October 1st, 2016


So, today I spent some time before the Cuyahoga County Progressive Caucus forum—The Legacy of Bernie Sanders—at the Parma-Snow branch of Cuyahoga County Libraries reading the Time Magazine cover story on Colin Kaepernick and his Take A Knee protests. The short take on the story is that if you knew nothing about Colin Kaepernick (or Rodney Axson, who isn’t mentioned in the story) then you might have discovered useful information. If you’ve followed the story at all, there was nothing new to read.

I give Time credit for putting the story on the cover, but there could have been more focus on Kaepernick, and the other players, as what they hope to accomplish. I did, however, take away a few bits.

The first place I marked in the story came where writer Sean Gregory noted:

All challenges to the social order provoke strong reactions, but these protest have been particularly divisive. The Star Spangled Banner has been a ritual before American sporting events since World War II, as professional leagues have made a concerted effort to associate their brand with love of country.

This need to associate a brand with patriotism is not new. I am reminded of a movie scene (I think in Yankee Doodle Dandy when a vaudeville performer, losing the audience, grabs the American flag on the side of the stage and strides back and forth, waving the flag, to get the audience cheering. Then there are the business people who make a point of flying the most ginormous flag they can find in front of their business or proclaiming in all their commercials that they are American and proud of it. Here’s a hint, if you have to keep reminding everyone that you’re a proud American, maybe you need to ponder why that is (and don’t get me started on politicians and their lapel pins).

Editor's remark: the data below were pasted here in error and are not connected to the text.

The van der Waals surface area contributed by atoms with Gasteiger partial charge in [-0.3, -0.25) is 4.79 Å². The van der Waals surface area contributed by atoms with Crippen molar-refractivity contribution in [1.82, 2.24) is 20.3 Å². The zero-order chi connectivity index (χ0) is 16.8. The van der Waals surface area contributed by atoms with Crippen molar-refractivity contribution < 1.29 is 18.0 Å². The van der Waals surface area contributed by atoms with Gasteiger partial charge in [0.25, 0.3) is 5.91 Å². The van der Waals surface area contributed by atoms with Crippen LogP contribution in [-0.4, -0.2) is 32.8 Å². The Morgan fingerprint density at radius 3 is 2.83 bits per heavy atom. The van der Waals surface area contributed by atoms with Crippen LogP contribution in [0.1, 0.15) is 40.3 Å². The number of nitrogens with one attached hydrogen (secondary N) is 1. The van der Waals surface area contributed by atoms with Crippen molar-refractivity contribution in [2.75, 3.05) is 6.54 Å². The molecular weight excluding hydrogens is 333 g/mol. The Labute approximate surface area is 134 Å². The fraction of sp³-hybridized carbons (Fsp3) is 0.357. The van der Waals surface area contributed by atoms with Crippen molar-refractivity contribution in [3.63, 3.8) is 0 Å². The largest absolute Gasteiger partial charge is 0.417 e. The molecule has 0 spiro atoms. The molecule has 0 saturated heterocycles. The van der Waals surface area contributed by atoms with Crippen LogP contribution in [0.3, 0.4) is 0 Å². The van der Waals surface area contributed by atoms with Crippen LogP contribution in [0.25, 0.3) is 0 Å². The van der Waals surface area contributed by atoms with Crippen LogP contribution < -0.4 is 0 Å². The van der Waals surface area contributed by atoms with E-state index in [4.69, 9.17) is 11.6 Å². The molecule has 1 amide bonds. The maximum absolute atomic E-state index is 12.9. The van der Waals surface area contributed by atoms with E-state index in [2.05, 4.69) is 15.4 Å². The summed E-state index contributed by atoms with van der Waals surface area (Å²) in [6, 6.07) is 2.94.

Gregory hits the core of the story in what I saw as three, closely associated, paragraphs on the second page where he wrote:

Spurred by the death of Trayvon Martin and the fatal shootings of unarmed African Americans, players in the NBA and NFL—both leagues made up predominantly by black men, many from underserved backgrounds—have started to speak out in ways that recall an earlier generation of activists-athletes.

Followed a column later by the quote from Colin Kaepernick that started the movement:

I am not going to stand up to show pride in a flag for a country that oppresses black people and people of color. To me, this is bigger than football and it would be selfish on my part to look the other way. There are bodies in the street and people getting paid leave and getting away with murder.

Two paragraphs later, Gregory provides a central piece of understanding in all this that many may have missed:

An exchange with Nate Boyer, a former Green Beret who briefly played in the NFL, prompted Kaepernick to modify his protest from sitting out to taking a knee as a way of acknowledge the significance of the anthem while still making his point clear.

All of that is good information, but what really piqued my interest were two sidebars and the language the writers chose to use. The first was Kaepernick Had No Choice But To Kneel by John McWhorter. McWhorter, an associate professor of English and comparative literature at Colombia University made the deliberate choice to use: the cops, cops and openly racist cops in his piece 10 times in approximately 700 words.

That may not seem important, but, while the term is widely used by both non-police and police personnel the word is a pejorative harking back to when police uniforms sported copper buttons. The slang term was shortened to cop and joined the derogatory lexicon with flat-foot, fuzz and pig.

Contrast McWhorter’s use with that a page later of Eddie Glaude in There’s No Such Thing As A Selective Patriot. There, Glaude, the Department of African American studies chair at Princeton, chooses to use, the police, police officers and simply officers five times in some 400 words.

Each writer carefully chose their words. Their choices, just as are ours, are important.

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